a love of knowing

I don’t know how or why it started…

Trillium flowers in the "yard" of the place I used to rent

Maybe from the walks in the woods with my maternal grandfather… he would point out the different trees and flowers to us grandkids, telling us their names. Hemlock, Cedar, Trillium, Vanilla Leaf.

He’d also point out other things, too… like “widow makers“: the trees almost fallen over, kept upright by the support of their neighbors.


My paternal grandfather liked to hunt for edible mushrooms.

My dad and I still like to identify the many birds that visit my parents’ bird feeders (when the gray squirrels aren’t hogging them).

Then there were the various biology projects in high school: we had to collect and identify plants, fungi, and insects at different points throughout the year.


Somewhere along the way I developed a love of knowing what I’m looking at, whether it’s a tree, a bird, or a mountain peak… and of knowing how they function.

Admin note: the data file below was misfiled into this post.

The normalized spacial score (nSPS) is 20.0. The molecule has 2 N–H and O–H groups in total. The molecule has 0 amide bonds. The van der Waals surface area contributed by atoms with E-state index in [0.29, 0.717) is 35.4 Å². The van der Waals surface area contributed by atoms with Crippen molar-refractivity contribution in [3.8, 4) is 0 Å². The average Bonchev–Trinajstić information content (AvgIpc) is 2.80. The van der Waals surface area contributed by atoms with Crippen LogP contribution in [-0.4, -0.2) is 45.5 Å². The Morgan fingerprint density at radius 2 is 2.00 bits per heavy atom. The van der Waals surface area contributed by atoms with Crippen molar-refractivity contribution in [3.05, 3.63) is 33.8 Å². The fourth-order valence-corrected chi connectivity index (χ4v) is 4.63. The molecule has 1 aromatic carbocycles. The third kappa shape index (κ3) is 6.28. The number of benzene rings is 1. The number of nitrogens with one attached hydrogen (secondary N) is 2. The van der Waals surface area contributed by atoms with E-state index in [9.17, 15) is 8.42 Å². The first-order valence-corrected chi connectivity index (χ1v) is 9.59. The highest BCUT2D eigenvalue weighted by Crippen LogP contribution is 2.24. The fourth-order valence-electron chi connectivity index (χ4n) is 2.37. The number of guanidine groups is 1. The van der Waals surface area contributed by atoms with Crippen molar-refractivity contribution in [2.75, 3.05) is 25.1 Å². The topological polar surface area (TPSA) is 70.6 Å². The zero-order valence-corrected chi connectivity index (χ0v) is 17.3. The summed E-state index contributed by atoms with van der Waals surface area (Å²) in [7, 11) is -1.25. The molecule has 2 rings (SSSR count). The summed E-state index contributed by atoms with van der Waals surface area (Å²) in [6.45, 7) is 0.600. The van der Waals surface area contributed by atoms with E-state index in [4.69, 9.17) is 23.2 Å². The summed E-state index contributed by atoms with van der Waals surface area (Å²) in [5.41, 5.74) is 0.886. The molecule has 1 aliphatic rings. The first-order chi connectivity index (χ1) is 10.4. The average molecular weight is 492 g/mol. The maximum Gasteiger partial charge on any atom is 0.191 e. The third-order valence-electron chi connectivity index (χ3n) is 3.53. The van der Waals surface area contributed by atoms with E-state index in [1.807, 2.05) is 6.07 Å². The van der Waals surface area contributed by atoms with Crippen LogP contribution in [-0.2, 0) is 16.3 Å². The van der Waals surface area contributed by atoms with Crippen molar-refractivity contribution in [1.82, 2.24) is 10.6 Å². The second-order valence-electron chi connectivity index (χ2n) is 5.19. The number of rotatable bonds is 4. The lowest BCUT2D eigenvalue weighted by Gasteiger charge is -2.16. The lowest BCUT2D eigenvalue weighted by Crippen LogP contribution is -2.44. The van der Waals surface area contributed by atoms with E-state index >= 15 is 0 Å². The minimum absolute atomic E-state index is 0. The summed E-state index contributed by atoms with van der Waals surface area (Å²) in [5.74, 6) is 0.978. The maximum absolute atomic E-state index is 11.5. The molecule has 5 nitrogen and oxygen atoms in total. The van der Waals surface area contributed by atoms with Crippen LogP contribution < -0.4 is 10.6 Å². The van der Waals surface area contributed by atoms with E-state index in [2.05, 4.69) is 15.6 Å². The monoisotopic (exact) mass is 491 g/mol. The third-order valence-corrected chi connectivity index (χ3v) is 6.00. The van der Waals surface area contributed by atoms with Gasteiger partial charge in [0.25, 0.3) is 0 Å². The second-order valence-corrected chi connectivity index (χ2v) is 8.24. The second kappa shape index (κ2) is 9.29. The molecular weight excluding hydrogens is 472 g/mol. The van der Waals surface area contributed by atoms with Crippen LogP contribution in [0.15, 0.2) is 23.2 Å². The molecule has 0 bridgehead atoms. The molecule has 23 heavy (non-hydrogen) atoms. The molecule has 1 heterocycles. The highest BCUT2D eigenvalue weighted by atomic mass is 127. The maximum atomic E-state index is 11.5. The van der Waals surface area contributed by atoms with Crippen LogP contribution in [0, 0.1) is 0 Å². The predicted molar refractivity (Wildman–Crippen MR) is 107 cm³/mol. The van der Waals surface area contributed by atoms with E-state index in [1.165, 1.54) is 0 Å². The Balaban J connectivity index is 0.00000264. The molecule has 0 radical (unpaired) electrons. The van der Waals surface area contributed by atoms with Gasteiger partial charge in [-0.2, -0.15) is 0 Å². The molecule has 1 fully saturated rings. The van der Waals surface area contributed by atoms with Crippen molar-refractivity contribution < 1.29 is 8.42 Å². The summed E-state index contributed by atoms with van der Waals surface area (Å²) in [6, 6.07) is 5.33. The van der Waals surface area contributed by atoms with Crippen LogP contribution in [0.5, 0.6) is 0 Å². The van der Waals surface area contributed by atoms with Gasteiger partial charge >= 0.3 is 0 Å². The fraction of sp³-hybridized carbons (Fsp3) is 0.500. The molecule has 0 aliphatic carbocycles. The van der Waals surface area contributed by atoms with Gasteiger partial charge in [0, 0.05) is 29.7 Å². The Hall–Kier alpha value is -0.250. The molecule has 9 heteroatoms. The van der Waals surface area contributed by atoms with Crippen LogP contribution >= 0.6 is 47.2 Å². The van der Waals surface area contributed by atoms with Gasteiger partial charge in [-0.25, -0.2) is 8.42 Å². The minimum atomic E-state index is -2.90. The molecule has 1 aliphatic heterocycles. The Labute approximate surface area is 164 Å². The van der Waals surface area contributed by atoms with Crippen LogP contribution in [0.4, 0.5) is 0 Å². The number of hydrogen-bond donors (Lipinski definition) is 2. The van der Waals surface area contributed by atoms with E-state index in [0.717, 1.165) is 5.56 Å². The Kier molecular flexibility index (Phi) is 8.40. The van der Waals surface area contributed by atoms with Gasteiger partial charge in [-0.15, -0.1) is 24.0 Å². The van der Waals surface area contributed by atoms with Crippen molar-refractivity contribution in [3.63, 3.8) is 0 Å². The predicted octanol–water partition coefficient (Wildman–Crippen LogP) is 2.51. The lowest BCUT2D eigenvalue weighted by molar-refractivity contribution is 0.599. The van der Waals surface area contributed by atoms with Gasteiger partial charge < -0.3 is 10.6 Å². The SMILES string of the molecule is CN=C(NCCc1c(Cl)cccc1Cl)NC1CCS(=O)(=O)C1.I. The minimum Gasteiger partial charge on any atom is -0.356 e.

Jack Mtn

Why is that mountain shaped the way it is?

Why do some plants grow better in one area but not another?

Are they native? Why or how were they transplanted here?

I like to think that I got that trait from my grandfathers.

I saved some field guides from my parents’ house that used to belong to my paternal grandfather… you saw one of the bird field guides from my watercolor project, but I also saved a fungi field guide and a fish of the Pacific Northwest field guide.


Browsing through the field guides reminds me of both grandfathers.

I enjoy learning about the natural world, but even more than that I love the subtle reminder of two of the men that I wish I could have known as an adult.


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